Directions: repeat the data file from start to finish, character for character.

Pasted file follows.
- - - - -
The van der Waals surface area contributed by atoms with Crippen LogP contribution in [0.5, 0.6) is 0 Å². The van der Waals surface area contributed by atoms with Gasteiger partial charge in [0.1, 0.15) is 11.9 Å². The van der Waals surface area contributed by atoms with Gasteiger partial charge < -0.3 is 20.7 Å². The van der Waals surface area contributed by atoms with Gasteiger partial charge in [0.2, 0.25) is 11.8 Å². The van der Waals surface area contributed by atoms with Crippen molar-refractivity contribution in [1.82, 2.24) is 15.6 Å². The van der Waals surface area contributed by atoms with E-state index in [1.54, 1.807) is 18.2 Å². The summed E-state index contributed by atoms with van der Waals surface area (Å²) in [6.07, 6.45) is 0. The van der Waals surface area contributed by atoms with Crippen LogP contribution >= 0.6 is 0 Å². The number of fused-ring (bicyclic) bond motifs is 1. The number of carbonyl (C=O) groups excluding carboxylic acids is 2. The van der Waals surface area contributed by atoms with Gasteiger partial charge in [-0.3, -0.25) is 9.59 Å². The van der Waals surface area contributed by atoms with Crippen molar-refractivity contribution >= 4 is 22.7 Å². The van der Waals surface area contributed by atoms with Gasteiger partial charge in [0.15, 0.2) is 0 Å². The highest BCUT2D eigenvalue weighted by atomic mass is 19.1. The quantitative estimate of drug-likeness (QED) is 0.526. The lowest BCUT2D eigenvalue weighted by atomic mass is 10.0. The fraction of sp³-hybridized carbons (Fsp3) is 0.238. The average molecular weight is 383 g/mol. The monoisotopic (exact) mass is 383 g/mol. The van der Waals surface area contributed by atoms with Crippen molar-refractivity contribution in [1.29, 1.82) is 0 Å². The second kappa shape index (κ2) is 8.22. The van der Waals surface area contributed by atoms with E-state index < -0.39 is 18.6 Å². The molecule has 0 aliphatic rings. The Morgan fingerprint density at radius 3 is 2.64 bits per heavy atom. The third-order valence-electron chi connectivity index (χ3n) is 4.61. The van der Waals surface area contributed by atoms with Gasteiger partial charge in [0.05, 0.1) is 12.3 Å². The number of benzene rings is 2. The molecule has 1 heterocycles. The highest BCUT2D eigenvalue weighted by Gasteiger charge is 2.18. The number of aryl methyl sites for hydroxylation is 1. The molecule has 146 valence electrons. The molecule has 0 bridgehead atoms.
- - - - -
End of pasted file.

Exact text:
The van der Waals surface area contributed by atoms with Crippen LogP contribution in [0.5, 0.6) is 0 Å². The van der Waals surface area contributed by atoms with Gasteiger partial charge in [0.1, 0.15) is 11.9 Å². The van der Waals surface area contributed by atoms with Gasteiger partial charge < -0.3 is 20.7 Å². The van der Waals surface area contributed by atoms with Gasteiger partial charge in [0.2, 0.25) is 11.8 Å². The van der Waals surface area contributed by atoms with Crippen molar-refractivity contribution in [1.82, 2.24) is 15.6 Å². The van der Waals surface area contributed by atoms with E-state index in [1.54, 1.807) is 18.2 Å². The summed E-state index contributed by atoms with van der Waals surface area (Å²) in [6.07, 6.45) is 0. The van der Waals surface area contributed by atoms with Crippen LogP contribution >= 0.6 is 0 Å². The number of fused-ring (bicyclic) bond motifs is 1. The number of carbonyl (C=O) groups excluding carboxylic acids is 2. The van der Waals surface area contributed by atoms with Gasteiger partial charge in [-0.3, -0.25) is 9.59 Å². The van der Waals surface area contributed by atoms with Crippen molar-refractivity contribution >= 4 is 22.7 Å². The van der Waals surface area contributed by atoms with Gasteiger partial charge in [0.15, 0.2) is 0 Å². The highest BCUT2D eigenvalue weighted by atomic mass is 19.1. The quantitative estimate of drug-likeness (QED) is 0.526. The lowest BCUT2D eigenvalue weighted by atomic mass is 10.0. The fraction of sp³-hybridized carbons (Fsp3) is 0.238. The average molecular weight is 383 g/mol. The monoisotopic (exact) mass is 383 g/mol. The van der Waals surface area contributed by atoms with Crippen molar-refractivity contribution in [1.29, 1.82) is 0 Å². The second kappa shape index (κ2) is 8.22. The van der Waals surface area contributed by atoms with E-state index < -0.39 is 18.6 Å². The molecule has 0 aliphatic rings. The Morgan fingerprint density at radius 3 is 2.64 bits per heavy atom. The third-order valence-electron chi connectivity index (χ3n) is 4.61. The van der Waals surface area contributed by atoms with Gasteiger partial charge in [0.05, 0.1) is 12.3 Å². The number of benzene rings is 2. The molecule has 1 heterocycles. The highest BCUT2D eigenvalue weighted by Gasteiger charge is 2.18. The number of aryl methyl sites for hydroxylation is 1. The molecule has 146 valence electrons. The molecule has 0 bridgehead atoms.